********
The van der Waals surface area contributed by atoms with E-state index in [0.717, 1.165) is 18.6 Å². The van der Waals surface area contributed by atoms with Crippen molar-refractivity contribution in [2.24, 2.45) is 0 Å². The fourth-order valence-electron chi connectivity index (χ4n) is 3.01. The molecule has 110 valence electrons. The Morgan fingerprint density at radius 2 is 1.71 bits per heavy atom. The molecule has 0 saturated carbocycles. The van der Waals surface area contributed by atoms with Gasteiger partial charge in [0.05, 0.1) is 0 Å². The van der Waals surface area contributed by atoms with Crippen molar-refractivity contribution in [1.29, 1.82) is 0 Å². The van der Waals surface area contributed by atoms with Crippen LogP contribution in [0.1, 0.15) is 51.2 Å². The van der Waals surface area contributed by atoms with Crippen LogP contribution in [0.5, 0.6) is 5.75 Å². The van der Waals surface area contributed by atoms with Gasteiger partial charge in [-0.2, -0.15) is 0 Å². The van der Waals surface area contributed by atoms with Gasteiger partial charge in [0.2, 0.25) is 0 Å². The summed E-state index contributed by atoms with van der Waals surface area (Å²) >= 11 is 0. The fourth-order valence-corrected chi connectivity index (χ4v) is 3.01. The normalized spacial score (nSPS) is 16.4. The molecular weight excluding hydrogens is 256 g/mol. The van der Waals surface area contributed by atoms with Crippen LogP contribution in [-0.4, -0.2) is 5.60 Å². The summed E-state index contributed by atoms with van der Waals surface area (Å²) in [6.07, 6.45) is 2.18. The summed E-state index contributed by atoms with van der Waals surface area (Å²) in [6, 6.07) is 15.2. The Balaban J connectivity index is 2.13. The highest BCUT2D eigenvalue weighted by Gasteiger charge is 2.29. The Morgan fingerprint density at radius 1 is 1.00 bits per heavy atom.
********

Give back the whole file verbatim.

The van der Waals surface area contributed by atoms with E-state index in [0.717, 1.165) is 18.6 Å². The van der Waals surface area contributed by atoms with Crippen molar-refractivity contribution in [2.24, 2.45) is 0 Å². The fourth-order valence-electron chi connectivity index (χ4n) is 3.01. The molecule has 110 valence electrons. The Morgan fingerprint density at radius 2 is 1.71 bits per heavy atom. The molecule has 0 saturated carbocycles. The van der Waals surface area contributed by atoms with Gasteiger partial charge in [0.05, 0.1) is 0 Å². The van der Waals surface area contributed by atoms with Crippen molar-refractivity contribution in [1.29, 1.82) is 0 Å². The van der Waals surface area contributed by atoms with Crippen LogP contribution in [0.1, 0.15) is 51.2 Å². The van der Waals surface area contributed by atoms with Crippen LogP contribution in [0.5, 0.6) is 5.75 Å². The van der Waals surface area contributed by atoms with Gasteiger partial charge in [-0.2, -0.15) is 0 Å². The van der Waals surface area contributed by atoms with Gasteiger partial charge in [0.2, 0.25) is 0 Å². The summed E-state index contributed by atoms with van der Waals surface area (Å²) >= 11 is 0. The fourth-order valence-corrected chi connectivity index (χ4v) is 3.01. The normalized spacial score (nSPS) is 16.4. The molecular weight excluding hydrogens is 256 g/mol. The van der Waals surface area contributed by atoms with Crippen LogP contribution in [-0.4, -0.2) is 5.60 Å². The summed E-state index contributed by atoms with van der Waals surface area (Å²) in [6.07, 6.45) is 2.18. The summed E-state index contributed by atoms with van der Waals surface area (Å²) in [6, 6.07) is 15.2. The Balaban J connectivity index is 2.13. The highest BCUT2D eigenvalue weighted by Gasteiger charge is 2.29. The Morgan fingerprint density at radius 1 is 1.00 bits per heavy atom.